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Problem 24

# Gordon Grimes, a self-employed consultant near Atlanta, received an invitation to visit a prospective client in Seattle. A few days later, he received an invitation to make a presentation to a prospective client in Denver. He decided to combine his visits, traveling from Atlanta to Seattle, Seattle to Denver, and Denver to Atlanta. Grimes received offers for his consulting services from both companies. Upon his return, he decided to accept the engagement in Denver. He is puzzled over how to allocate his travel costs between the two clients. He has collected the following data for regular round-trip fares with no stopovers: Grimes paid $$\ 900$$ for his three-leg flight (Atlanta-Seattle, Seattle- Denver, Denver-Atlanta). In addition, he paid $$\ 45$$ each way $$(\ 90$$ total ) for limousines from his home to Atlanta Airport and back when he returned. 1\. How should Grimes allocate the $$\ 900$$ airfare between the clients in Seattle and Denver using (a) the stand-alone cost-allocation method, (b) the incremental cost-allocation method, and (c) the Shapley value method? 2\. Which method would you recommend Grimes use and why? 3\. How should Grimes allocate the $$\ 90$$ limousine charges between the clients in Seattle and Denver?

Expert verified
Using the stand-alone cost-allocation method, Grimes should allocate the airfare between the clients based on the proportion of their round-trip fares ($$x$$ for Seattle and $$y$$ for Denver). For the incremental cost-allocation method, the airfare should be allocated $$300$$ for Seattle and $$600$$ for Denver. As for the Shapley value method, it should be an average of the stand-alone and incremental methods, resulting in $$\frac{1}{2} * \left(\displaystyle \frac{x}{x + y} * \900 + \300 \right)$$ for Seattle and $$\frac{1}{2} * \left(\displaystyle \frac{y}{x + y} * \900 + \600 \right)$$ for Denver. We recommend Grimes use the Shapley value method as it's a fair and balanced approach. For the limousine charges, we recommend allocating the charges equally at $$45$$ per client.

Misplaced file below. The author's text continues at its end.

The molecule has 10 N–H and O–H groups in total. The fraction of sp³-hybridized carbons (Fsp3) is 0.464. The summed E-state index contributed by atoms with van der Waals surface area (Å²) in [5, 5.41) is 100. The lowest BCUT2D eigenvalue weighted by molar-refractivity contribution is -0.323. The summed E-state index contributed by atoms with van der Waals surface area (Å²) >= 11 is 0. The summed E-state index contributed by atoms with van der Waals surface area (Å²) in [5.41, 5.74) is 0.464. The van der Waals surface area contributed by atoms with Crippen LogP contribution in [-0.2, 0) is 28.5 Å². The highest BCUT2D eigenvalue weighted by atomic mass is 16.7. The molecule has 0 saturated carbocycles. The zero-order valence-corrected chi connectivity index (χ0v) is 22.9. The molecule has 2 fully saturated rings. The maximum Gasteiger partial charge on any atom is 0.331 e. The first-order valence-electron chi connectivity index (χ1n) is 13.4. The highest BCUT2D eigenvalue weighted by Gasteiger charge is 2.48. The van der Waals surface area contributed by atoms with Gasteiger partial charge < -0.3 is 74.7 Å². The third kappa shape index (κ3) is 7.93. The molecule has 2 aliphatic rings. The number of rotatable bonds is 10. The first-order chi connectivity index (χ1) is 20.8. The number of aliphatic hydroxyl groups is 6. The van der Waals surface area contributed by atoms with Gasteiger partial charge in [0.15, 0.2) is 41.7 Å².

See the step by step solution

## Step 1: Calculate Round-Trip Distances

First, we need to find the round-trip distances between each pair of cities: - Atlanta (A) to Seattle (S) to Atlanta (A) - Atlanta (A) to Denver (D) to Atlanta (A) Since we are not given the actual distances, we will use the fares as a proxy for distance. - Round-trip fare from Atlanta to Seattle: $$\textrm{FA - S}$$ - Round-trip fare from Atlanta to Denver: $$\textrm{FA - D}$$

## Step 2: Determine Stand-Alone Method Allocation

For the stand-alone cost allocation method, we must allocate the $$900$$ fare based on the round-trip fares of each client as a proportion of the total fares. Let x and y be the round-trip fares from Atlanta to Seattle and Atlanta to Denver, respectively. Allocating Costs using Stand-Alone Method: - Seattle: $$\displaystyle \frac{x}{x + y} * \900$$ - Denver: $$\displaystyle \frac{y}{x + y} * \900$$

## Step 3: Determine Incremental Method Allocation

For the incremental cost allocation method, the journey to Seattle would be considered the first leg. Allocate the $$900$$ fare for the first leg, with the remainder split between the second leg from Seattle to Denver and the last leg from Denver to Atlanta. Allocating Costs using Incremental Method: - Seattle: $$\frac{1}{3} * \900 = \300$$ - Denver: $$\frac{2}{3} * \900 = \600$$

## Step 4: Determine Shapley Value Method Allocation

For the Shapley value method, we will average the costs allocated by the stand-alone and incremental methods. Allocating Costs using Shapley Value Method: - Seattle: $$\frac{1}{2} * \left(\displaystyle \frac{x}{x + y} * \900 + \300 \right)$$ - Denver: $$\frac{1}{2} * \left(\displaystyle \frac{y}{x + y} * \900 + \600 \right)$$

## Step 5: Recommendation of Allocation Method

Gordon Grimes should choose the Shapley Value method as it is a fair and balanced approach, considering the contributions of all clients in a proportional manner. This method takes into account the average of standalone and incremental methods, ensuring the fairest allocation to each client.

## Step 6: Allocating Limousine Charges

The limousine charges can be allocated using the same methods described above, or Grimes can allocate the limousine charges equally, as this cost is not dependent on the distance traveled to each client and would be incurred regardless of the client visited. We recommend allocating the limousine charges equally at $$45$$ per client as it works in the fairest manner for this situation.

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